3. helping children to enter into, sustain, and enhance play;
    4. protecting children from teasing and bullying;
    5. encouraging emotional self-regulation;
    6. serving meals “family-style;” and
    7. using everyday activities to foster the development of social skills.

    Note: See ECE 7.10 and ECE 7.11 for more information on promoting emotional and social development within the curriculum.

    Research Note: To encourage socialization and promote relationship building, the literature on child development encourages serving meals “family style,” with several children and adults sitting around a table, serving themselves, and engaging in conversations.


  • ECE 6.07

    Teaching staff support positive behavior by:

    1. developing positive relationships with children;
    2. building on children’s strengths and reinforcing positive behaviors;
    3. recognizing opportunities for children to learn and practice conflict resolution skills;
    4. encouraging the child’s ability to self-regulate and accept responsibility for their behavior;
    5. responding consistently to behavioral issues;
    6. providing engaging activities throughout the day;
    7. re-directing children to encourage self-calming and de-escalate volatile situations;
    8. providing sufficient support during daily transitions; and
    9. modeling positive behavior by interacting with fellow staff, children, and families in a positive, respectful manner.

    Interpretation: Re-directing children can involve engaging the child in an individual activity away from the group and having a developmentally-appropriate discussion about emotional self-regulation techniques and conflict resolution skills.


  • FP
    ECE 6.08

    Negative approaches to behavior management are prohibited including, but not limited to:

    1. corporal punishment;
    2. interventions that involve withholding nutrition or hydration, or that inflict physical or psychological pain;
    3. isolation and locked seclusion;
    4. ignoring the child;
    5. group punishment or discipline for individual behavior;
    6. labeling a child “good” or “bad;”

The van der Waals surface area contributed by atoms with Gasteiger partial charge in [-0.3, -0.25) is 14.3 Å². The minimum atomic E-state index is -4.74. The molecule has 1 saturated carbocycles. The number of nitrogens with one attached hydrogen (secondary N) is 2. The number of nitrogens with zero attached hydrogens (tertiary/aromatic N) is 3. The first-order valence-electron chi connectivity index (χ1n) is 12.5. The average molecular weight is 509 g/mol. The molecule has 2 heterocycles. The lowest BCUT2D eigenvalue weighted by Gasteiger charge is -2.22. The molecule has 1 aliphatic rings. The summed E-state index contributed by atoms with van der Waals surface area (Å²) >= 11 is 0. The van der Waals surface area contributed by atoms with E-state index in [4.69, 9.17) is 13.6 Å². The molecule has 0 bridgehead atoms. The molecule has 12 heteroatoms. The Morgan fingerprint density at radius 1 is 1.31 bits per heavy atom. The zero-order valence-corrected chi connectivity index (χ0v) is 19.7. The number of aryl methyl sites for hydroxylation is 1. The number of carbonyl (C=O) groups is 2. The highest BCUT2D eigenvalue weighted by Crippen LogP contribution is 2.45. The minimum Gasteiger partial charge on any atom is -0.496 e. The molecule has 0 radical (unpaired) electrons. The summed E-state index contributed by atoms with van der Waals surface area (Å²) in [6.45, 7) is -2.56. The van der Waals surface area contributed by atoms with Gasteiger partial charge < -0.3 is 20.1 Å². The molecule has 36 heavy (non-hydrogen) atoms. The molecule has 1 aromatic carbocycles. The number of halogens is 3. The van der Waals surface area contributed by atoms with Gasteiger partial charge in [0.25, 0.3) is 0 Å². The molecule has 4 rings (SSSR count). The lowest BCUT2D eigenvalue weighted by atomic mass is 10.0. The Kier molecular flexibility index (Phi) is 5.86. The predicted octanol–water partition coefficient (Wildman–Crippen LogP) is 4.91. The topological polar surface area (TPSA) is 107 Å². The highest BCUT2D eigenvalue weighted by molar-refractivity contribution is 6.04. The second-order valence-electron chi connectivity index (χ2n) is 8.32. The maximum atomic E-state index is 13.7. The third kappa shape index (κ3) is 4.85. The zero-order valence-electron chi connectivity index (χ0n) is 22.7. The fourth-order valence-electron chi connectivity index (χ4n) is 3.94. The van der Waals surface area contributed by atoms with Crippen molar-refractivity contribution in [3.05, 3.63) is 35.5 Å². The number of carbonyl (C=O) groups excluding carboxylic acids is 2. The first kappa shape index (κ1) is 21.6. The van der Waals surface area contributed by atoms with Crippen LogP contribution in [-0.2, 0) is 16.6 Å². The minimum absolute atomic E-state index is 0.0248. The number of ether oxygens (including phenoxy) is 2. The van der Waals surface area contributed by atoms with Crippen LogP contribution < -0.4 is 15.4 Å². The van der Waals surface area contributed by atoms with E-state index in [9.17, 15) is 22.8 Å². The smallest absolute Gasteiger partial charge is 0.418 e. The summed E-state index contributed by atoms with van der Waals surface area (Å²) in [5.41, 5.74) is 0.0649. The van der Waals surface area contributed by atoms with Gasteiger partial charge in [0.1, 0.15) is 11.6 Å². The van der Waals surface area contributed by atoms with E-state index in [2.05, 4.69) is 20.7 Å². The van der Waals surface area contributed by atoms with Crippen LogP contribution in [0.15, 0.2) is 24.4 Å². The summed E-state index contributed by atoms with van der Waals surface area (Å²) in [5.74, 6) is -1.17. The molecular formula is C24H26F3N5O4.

7. the use of demeaning, shaming, threatening, or degrading language, tone, volume, or activities;
    8. physical restraint, except when a child’s behavior poses an immediate threat of harm to themselves or others; and
    9. punitive use of timeouts.

    Interpretation: Physical restraint should never be used as punishment or a means of controlling unwanted behavior unless that behavior poses an immediate threat of harm to the child or someone else. Examples of emergency situations that may require physical restraint include when a child runs towards a street or when a child attempts to cause physical harm to him or herself or another child in the classroom.


  • ECE 6.09

    When children with persistent behavioral issues are enrolled in the program, teachers work with parents to:

    1. identify triggers to negative behaviors;
    2. identify de-escalation strategies or interventions that have worked well in the past;
    3. develop and implement an individualized plan to support the child’s success; and
    4. seek mental health consultation as needed.

    Note: See ECE 8 for more information on serving children with unique behavioral needs that may require additional screenings or services.


  • ECE 6.10

    Program changes are made with sensitivity to each child’s need for stability and consistent relationships.

    Interpretation: Program changes include decisions around grouping, staffing, and scheduling, which could impact a child’s day-to-day routines and established relationships. Organizations can demonstrate that the needs of children in the program have been considered by instituting changes slowly, over-time; notifying children and their families of upcoming changes in advance; and taking the time to answer questions regarding the purpose of the change.